True, Scotland had their best chance of the half when Naismith’s backheader found Darren Fletcher - the skipper volleying over from 12 yards - but they were largely spectators for the first 40 minutes, scurrying after Spanish shadows in vain.

McGregor was called into action again, diving low to his right to tip a powerful drive from Villa away for a corner, while four minutes from the break he made another great save from Cazorla.

Just as the sanctuary of half time beckoned, however, that man Silva struck again.

Working a one-two on the edge of the box, the Manchester City wizard calmly bent home a superb shot, with Scotland powerless to stop arguably the best player in the Premiership right now.

Emerging after the break, the Scots nearly fell even further behind when Naismith gave the ball away deep in defence, allowing Pedro to set up Silva for a shot which went high and wide. In truth, it was only delaying the inevitable.

Silva may have made way for promising Barcelona midfielder Thiago Alcantara on the hour mark but not before he had found space in the penalty area to set up Villa for the third goal of the night.

Bannan tried to respond, but his effort from the edge of the box was saved easily by Victor Valdes before McGregor was forced into another save from Villa.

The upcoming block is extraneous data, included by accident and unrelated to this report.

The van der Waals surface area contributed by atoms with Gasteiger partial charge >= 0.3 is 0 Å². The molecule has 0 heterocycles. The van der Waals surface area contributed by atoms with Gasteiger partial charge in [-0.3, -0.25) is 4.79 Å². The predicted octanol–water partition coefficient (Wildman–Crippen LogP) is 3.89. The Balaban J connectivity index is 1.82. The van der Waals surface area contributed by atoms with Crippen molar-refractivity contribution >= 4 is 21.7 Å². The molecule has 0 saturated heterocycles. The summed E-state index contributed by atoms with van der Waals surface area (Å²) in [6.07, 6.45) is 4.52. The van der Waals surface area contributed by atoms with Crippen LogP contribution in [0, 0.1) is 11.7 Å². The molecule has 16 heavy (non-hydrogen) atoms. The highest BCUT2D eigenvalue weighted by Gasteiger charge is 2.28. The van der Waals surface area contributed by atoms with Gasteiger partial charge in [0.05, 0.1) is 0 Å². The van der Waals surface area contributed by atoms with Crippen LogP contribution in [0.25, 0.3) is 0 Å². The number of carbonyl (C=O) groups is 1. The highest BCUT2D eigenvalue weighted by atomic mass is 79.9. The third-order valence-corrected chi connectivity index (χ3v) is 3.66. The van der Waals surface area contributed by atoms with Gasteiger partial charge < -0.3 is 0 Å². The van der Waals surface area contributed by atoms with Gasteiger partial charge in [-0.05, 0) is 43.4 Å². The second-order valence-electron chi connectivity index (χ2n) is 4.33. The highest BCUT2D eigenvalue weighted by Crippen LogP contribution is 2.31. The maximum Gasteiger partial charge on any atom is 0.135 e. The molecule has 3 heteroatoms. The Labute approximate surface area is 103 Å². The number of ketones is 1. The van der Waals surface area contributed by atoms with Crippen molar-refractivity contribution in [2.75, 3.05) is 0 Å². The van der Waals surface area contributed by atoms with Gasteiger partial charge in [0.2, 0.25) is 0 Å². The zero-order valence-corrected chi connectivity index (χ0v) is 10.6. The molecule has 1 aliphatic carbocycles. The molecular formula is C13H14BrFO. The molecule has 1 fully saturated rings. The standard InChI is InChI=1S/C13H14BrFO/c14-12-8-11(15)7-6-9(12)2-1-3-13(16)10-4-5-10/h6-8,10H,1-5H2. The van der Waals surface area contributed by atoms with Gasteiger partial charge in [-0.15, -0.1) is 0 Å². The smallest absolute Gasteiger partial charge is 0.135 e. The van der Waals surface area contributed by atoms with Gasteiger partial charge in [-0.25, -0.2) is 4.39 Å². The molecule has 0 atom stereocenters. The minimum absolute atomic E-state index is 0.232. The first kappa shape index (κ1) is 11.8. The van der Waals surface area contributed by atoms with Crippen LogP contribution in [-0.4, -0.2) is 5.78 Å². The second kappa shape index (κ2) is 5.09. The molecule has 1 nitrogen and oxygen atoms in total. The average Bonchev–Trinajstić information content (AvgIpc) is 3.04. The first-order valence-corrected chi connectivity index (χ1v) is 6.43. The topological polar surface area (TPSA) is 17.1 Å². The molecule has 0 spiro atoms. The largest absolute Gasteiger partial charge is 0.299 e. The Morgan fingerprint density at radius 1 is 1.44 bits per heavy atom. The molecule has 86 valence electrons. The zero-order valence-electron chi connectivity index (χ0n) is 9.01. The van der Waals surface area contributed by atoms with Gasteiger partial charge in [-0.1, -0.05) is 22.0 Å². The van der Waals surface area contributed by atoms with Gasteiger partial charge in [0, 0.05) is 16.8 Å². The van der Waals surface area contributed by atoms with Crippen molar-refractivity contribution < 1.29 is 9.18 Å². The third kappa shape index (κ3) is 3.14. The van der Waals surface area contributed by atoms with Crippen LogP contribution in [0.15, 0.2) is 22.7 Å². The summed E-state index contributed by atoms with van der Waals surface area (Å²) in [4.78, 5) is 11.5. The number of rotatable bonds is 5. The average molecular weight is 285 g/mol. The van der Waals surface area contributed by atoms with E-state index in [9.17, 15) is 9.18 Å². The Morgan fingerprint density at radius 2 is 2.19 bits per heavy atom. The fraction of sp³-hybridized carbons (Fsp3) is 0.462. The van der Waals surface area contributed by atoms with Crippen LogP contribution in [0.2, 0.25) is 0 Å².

Goodwillie and James Forrest were sent on for Bannan and Charlie Adam and, almost immediately, Mackail-Smith was bundled over by Valdes following a header down by Christophe Berra.

Confident Blackburn youngster Goodwillie converted with aplomb and, six minutes later, had a great chance to set up an exciting finish when Hutton knocked on a McGregor goal kick. Faced with squaring the ball across goal to the better positioned Mackail-Smith, the former Dundee United striker went for glory instead and blazed over.

Levein’s side were at least showing some commendable spirit during this second half resurgence – just as they had at Hampden in the 3-2 defeat to the world champions earlier in the campaign.

Spain finished as they started and almost grabbed a fourth goal in the 83rd minute when Cazorla’s chipped shot over McGregor landed on the roof of the net.

The roof had already caved in, of course, leaving the Tartan Army to wander off into the Alicante night singing songs of what once again might have been.